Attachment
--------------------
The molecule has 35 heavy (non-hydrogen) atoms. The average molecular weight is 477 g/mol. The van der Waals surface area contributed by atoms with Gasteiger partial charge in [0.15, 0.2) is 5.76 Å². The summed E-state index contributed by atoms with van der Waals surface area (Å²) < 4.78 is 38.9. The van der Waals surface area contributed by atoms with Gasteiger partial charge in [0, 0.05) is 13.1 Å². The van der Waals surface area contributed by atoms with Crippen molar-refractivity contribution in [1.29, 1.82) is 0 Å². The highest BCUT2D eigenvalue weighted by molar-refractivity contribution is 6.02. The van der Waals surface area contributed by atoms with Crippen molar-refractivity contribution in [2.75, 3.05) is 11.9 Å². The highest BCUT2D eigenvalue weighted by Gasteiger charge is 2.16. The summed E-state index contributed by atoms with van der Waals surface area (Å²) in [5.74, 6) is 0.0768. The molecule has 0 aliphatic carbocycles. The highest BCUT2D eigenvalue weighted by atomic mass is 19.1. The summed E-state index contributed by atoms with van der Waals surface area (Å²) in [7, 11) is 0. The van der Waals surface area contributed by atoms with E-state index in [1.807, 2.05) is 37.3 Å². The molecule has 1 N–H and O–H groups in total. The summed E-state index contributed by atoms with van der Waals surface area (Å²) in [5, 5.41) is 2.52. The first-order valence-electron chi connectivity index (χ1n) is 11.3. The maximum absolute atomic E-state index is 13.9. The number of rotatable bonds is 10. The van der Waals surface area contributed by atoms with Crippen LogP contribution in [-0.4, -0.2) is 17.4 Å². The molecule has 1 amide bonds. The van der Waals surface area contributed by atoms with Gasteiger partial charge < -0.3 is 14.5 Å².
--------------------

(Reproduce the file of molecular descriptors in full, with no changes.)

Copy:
The molecule has 35 heavy (non-hydrogen) atoms. The average molecular weight is 477 g/mol. The van der Waals surface area contributed by atoms with Gasteiger partial charge in [0.15, 0.2) is 5.76 Å². The summed E-state index contributed by atoms with van der Waals surface area (Å²) < 4.78 is 38.9. The van der Waals surface area contributed by atoms with Gasteiger partial charge in [0, 0.05) is 13.1 Å². The van der Waals surface area contributed by atoms with Crippen molar-refractivity contribution in [1.29, 1.82) is 0 Å². The highest BCUT2D eigenvalue weighted by molar-refractivity contribution is 6.02. The van der Waals surface area contributed by atoms with Crippen molar-refractivity contribution in [2.75, 3.05) is 11.9 Å². The highest BCUT2D eigenvalue weighted by Gasteiger charge is 2.16. The summed E-state index contributed by atoms with van der Waals surface area (Å²) in [5.74, 6) is 0.0768. The molecule has 0 aliphatic carbocycles. The highest BCUT2D eigenvalue weighted by atomic mass is 19.1. The summed E-state index contributed by atoms with van der Waals surface area (Å²) in [7, 11) is 0. The van der Waals surface area contributed by atoms with E-state index in [1.807, 2.05) is 37.3 Å². The molecule has 1 N–H and O–H groups in total. The summed E-state index contributed by atoms with van der Waals surface area (Å²) in [5, 5.41) is 2.52. The first-order valence-electron chi connectivity index (χ1n) is 11.3. The maximum absolute atomic E-state index is 13.9. The number of rotatable bonds is 10. The van der Waals surface area contributed by atoms with Crippen LogP contribution in [-0.4, -0.2) is 17.4 Å². The molecule has 1 amide bonds. The van der Waals surface area contributed by atoms with Gasteiger partial charge < -0.3 is 14.5 Å².